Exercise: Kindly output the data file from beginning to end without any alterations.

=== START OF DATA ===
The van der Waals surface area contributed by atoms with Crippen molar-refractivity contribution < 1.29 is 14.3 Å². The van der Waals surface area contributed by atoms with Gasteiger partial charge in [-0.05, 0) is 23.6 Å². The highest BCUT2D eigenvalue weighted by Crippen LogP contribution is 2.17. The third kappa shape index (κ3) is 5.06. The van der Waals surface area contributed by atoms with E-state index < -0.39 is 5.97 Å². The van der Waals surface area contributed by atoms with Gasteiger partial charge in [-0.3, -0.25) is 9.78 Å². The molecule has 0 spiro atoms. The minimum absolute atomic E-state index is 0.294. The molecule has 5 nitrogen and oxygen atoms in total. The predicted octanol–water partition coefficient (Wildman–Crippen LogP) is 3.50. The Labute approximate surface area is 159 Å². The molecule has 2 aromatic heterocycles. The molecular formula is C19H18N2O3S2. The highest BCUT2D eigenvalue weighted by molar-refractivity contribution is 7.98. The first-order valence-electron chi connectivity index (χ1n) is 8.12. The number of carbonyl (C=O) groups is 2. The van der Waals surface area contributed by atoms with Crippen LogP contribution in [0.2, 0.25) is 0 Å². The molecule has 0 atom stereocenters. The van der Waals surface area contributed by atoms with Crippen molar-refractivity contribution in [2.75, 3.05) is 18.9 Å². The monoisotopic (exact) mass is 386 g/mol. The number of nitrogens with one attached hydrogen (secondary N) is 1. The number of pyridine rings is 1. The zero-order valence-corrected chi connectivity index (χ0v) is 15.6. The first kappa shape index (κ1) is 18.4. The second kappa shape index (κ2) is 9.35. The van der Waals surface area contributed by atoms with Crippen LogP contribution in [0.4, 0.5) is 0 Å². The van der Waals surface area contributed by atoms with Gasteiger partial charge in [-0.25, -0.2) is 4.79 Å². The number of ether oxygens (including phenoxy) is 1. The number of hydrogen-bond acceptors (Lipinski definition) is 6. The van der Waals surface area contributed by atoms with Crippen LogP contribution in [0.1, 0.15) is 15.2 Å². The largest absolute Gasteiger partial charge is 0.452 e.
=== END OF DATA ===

The van der Waals surface area contributed by atoms with Crippen molar-refractivity contribution < 1.29 is 14.3 Å². The van der Waals surface area contributed by atoms with Gasteiger partial charge in [-0.05, 0) is 23.6 Å². The highest BCUT2D eigenvalue weighted by Crippen LogP contribution is 2.17. The third kappa shape index (κ3) is 5.06. The van der Waals surface area contributed by atoms with E-state index < -0.39 is 5.97 Å². The van der Waals surface area contributed by atoms with Gasteiger partial charge in [-0.3, -0.25) is 9.78 Å². The molecule has 0 spiro atoms. The minimum absolute atomic E-state index is 0.294. The molecule has 5 nitrogen and oxygen atoms in total. The predicted octanol–water partition coefficient (Wildman–Crippen LogP) is 3.50. The Labute approximate surface area is 159 Å². The molecule has 2 aromatic heterocycles. The molecular formula is C19H18N2O3S2. The highest BCUT2D eigenvalue weighted by molar-refractivity contribution is 7.98. The first-order valence-electron chi connectivity index (χ1n) is 8.12. The number of carbonyl (C=O) groups is 2. The van der Waals surface area contributed by atoms with Crippen LogP contribution in [0.2, 0.25) is 0 Å². The molecule has 0 atom stereocenters. The van der Waals surface area contributed by atoms with Crippen molar-refractivity contribution in [2.75, 3.05) is 18.9 Å². The monoisotopic (exact) mass is 386 g/mol. The number of nitrogens with one attached hydrogen (secondary N) is 1. The number of pyridine rings is 1. The zero-order valence-corrected chi connectivity index (χ0v) is 15.6. The first kappa shape index (κ1) is 18.4. The second kappa shape index (κ2) is 9.35. The van der Waals surface area contributed by atoms with Crippen LogP contribution in [0.4, 0.5) is 0 Å². The van der Waals surface area contributed by atoms with Gasteiger partial charge in [-0.25, -0.2) is 4.79 Å². The number of ether oxygens (including phenoxy) is 1. The number of hydrogen-bond acceptors (Lipinski definition) is 6. The van der Waals surface area contributed by atoms with Crippen LogP contribution in [0.1, 0.15) is 15.2 Å². The largest absolute Gasteiger partial charge is 0.452 e.